That's because the Huskies lost senior starter Isaiah Stanback in a demoralizing home loss to Oregon State last weekend
with a season-ending foot injury.
On Saturday, when Bonnell and the Huskies face No. 11 California
in Berkeley, they'll be trying to avoid their third loss in a row.
Cal has won six straight games and might be playing the best
football in the Pac-10 right now.
Bonnell, a junior, will be making only his third career start
for the Huskies.
"I don't know if you can fill Isaiah's shoes," Bonnell
admitted this week. "He by far took over the leadership role on
this team a long time ago. I just have to go out and get the guys
on my back to play their butts off. We've got some big challenges
left this year."
In coach Tyrone Willingham's second season at Washington, the
Huskies (4-3, 2-2 Pac-10) need two more victories to become bowl
eligible. Of their final five games, they might only be favored in
one -- against Pac-10 cellar dweller Stanford in their final home
game Nov. 11.
The Huskies are 23-point underdogs against Cal, which won 56-17
last season in Seattle.
Willingham is eager to find out what kind of performance he'll
get from Bonnell.
"When everybody talks about Isaiah, you get enamored with what
Isaiah brings, because it's pretty special," Willingham said.
"There's not many guys in the country who have that. You look at
Carl and you say, 'What a difference,' but that difference is not as
great. He's a fine athlete in his own ability. He has the ability
to run with the football as well as throw it. It'll be interesting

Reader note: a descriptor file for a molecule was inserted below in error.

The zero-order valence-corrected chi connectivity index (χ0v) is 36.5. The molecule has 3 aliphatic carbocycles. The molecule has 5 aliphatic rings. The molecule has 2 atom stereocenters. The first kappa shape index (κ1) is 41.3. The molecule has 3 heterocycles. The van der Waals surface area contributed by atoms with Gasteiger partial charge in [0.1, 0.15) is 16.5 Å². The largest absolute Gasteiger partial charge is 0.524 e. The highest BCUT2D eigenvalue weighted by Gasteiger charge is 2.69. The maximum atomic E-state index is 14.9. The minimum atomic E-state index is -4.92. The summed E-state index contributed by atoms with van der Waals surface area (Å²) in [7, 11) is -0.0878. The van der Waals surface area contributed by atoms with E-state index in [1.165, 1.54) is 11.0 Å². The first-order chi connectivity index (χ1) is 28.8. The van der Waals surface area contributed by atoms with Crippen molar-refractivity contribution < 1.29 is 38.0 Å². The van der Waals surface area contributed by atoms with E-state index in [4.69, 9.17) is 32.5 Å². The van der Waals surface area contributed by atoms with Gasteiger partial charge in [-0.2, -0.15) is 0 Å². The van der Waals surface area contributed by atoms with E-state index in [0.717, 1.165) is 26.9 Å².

The 6-foot-3, 200-pound Bonnell has played little this season
after missing 2005 with a severe thigh bruise suffered in fall
practice. In six games this year, he's completed seven of 14 passes
for 51 yards and one touchdown, with one interception.
As a freshman under then-coach Keith Gilbertson in 2004, Bonnell
started games against Stanford (a loss) and San Jose State (a
victory). However, he suffered a groin injury in the first half of
the San Jose State game and missed the remainder of the season.
Cal coach Jeff Tedford acknowledged his job will be easier this
week because he doesn't have to face the athletic Stanback.
"Isaiah was a major part of their team," he said. "He was so
dangerous running the ball."
Stanback was No. 2 in the Pac-10 in total offense, behind Oregon
quarterback Dennis Dixon, with 239.3 yards per game, including
189.3 passing. Against Cal last season, Stanback threw for 301
yards and two touchdowns.
Bonnell knows he has to play well in his first Washington start
since Oct. 9, 2004, for the Huskies to avoid their fifth
consecutive loss to Cal.
"They're one of the most talented teams in the country," he
said. "They put up a lot of points. It'll be a test this week."
Tim Lappano, Washington offensive coordinator and quarterbacks
coach, is trying to take some of the pressure off Bonnell.
"Carl can throw the football," Lappano said. "He can cut it
loose. But he doesn't have to feel like he has to do it all by
Former high school teammate and starting Huskies senior
linebacker Tahj Bomar agreed.
"We've just got to rally behind Carl," Bomar said.
Bonnell, a nephew of former major league baseball player Barry
Bonnell, wanted to go to Washington out of high school after
leading Kentwood High School of suburban Kent to the Washington
state Class 4A championship and a 13-1 record. However, the Huskies
didn't offer him a football scholarship so he signed a national
letter of intent with Washington State.
Bonnell spent the fall of 2002 in Pullman as a grayshirt,
attending classes part time, but had no official contact with the
WSU football team and then-coach Mike Price. By doing that, he
voided his letter of intent with the Cougars and decided to come to
Seattle when then-Washington coach Rick Neuheisel offered him a
"There are no hard feelings," WSU coach Bill Doba said this
week. "He was up front and honest about it."